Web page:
Biliary Atresia Treatment Options
Babies with biliary atresia need surgery to remove any blockage in the bile ducts outside the liver and create a way for bile to drain straight from their liver into their intestines. The surgery is called a Kasai procedure (portoenterostomy).
During a Kasai procedure, the surgeon removes the scarred, abnormal bile ducts outside of the baby’s liver. Then the surgeon creates an extension of the small intestine, called a roux-en-Y, that can reach up to the liver. The surgeon connects this extension to the liver at the place where the bile ducts come out of the liver.
The Kasai procedure tends to be more successful the earlier it’s done. Usually the goal is to complete the surgery in the first two months after birth. The surgery may also be helpful for older babies, if they don’t already have advanced liver disease.
Some children will recover with good liver function and bile flow after a Kasai procedure. Some will do well for a while, even a few years, and then their liver damage will get worse and their liver will fail. Then they will need a liver transplant.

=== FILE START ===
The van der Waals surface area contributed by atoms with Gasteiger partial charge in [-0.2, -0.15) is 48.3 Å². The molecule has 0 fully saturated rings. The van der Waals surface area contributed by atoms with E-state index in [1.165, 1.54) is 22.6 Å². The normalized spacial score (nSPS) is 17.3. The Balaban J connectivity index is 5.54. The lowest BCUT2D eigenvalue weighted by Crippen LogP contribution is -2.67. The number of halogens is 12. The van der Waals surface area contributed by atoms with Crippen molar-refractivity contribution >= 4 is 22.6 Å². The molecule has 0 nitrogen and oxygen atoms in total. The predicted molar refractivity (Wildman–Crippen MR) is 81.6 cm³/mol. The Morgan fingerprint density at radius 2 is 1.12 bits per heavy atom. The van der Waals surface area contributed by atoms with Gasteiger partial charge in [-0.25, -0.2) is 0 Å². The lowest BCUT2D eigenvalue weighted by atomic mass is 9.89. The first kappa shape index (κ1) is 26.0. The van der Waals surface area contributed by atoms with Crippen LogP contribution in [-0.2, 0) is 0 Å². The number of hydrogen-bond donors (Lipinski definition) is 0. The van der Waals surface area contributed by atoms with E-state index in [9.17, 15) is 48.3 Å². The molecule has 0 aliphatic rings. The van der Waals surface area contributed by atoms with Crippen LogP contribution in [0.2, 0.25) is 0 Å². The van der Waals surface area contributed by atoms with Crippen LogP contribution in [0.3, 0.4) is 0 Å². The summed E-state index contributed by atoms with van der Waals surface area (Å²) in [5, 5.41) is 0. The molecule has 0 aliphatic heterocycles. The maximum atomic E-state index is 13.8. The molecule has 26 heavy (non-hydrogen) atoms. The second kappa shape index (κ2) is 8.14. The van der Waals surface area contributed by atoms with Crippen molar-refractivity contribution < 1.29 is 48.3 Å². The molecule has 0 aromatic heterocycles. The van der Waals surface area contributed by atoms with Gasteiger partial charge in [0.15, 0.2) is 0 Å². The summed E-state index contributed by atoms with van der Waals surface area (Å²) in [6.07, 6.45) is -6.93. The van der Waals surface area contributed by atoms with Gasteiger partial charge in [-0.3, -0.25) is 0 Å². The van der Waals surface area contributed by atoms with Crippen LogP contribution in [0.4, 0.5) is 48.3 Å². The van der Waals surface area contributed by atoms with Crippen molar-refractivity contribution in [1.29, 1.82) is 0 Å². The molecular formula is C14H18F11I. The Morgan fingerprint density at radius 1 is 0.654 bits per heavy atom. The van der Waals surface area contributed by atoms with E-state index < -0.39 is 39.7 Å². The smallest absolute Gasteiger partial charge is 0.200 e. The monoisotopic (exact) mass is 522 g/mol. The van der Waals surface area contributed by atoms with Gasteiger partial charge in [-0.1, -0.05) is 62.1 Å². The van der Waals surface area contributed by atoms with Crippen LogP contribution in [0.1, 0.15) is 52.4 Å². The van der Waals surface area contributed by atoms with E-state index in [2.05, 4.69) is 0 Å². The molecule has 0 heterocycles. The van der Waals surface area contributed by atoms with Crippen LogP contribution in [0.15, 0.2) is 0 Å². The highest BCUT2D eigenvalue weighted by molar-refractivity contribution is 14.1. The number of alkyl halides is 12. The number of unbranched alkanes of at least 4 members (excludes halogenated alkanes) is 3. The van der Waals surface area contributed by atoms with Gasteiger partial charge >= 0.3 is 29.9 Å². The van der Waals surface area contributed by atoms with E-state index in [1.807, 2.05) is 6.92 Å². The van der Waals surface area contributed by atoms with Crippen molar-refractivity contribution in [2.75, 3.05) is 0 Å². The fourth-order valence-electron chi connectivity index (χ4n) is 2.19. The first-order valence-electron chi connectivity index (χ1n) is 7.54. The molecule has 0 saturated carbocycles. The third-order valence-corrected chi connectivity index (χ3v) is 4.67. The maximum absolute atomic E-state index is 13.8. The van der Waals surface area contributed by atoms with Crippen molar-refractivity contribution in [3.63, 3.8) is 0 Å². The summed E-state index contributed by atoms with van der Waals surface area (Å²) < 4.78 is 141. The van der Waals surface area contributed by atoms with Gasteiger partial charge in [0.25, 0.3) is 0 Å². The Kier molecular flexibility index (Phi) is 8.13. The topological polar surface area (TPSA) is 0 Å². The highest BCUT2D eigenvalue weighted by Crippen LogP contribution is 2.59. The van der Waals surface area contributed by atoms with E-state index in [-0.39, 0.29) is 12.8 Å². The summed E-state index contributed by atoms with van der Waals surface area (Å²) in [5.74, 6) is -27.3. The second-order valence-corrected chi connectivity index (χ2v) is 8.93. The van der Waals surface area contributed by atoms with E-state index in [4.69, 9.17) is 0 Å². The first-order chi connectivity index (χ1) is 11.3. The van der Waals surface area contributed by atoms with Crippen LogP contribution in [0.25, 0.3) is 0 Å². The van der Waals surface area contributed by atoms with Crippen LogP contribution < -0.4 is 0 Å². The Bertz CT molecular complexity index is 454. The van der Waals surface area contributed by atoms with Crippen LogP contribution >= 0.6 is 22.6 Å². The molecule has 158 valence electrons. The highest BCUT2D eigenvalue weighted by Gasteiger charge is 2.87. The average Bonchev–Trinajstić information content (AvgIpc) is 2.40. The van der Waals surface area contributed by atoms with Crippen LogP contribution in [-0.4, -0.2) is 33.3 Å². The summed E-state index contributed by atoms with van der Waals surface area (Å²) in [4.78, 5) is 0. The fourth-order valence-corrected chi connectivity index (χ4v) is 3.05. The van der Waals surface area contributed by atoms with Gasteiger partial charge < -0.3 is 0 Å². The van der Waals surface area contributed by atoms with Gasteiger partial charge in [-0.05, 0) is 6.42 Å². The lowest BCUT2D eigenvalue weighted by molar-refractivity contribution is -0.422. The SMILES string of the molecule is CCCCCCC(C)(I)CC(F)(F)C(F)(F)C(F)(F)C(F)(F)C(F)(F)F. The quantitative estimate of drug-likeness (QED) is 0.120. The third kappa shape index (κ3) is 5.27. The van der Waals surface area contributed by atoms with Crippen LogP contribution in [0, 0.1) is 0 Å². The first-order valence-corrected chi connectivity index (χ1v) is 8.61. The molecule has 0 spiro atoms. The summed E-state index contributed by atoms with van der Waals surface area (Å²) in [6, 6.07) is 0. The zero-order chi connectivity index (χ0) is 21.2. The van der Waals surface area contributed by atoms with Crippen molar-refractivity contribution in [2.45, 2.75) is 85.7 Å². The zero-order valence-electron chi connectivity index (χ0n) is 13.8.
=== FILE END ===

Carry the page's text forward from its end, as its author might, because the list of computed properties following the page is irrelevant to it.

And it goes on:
For some children, a Kasai procedure will not help because their liver has too much damage. These children will need a liver transplant so they have a chance to survive.
Seattle Children’s has the only pediatric liver transplant program in the Pacific Northwest. We have been performing liver transplant surgery since 1990. Read more about our Liver and Intestine Transplant Clinic.
You can read about what to expect when your child visits a clinic at Children’s, has surgery here or needs to stay in the hospital. You can get practical details about topics like what to do and bring the day of surgery and who will be on your child’s care team.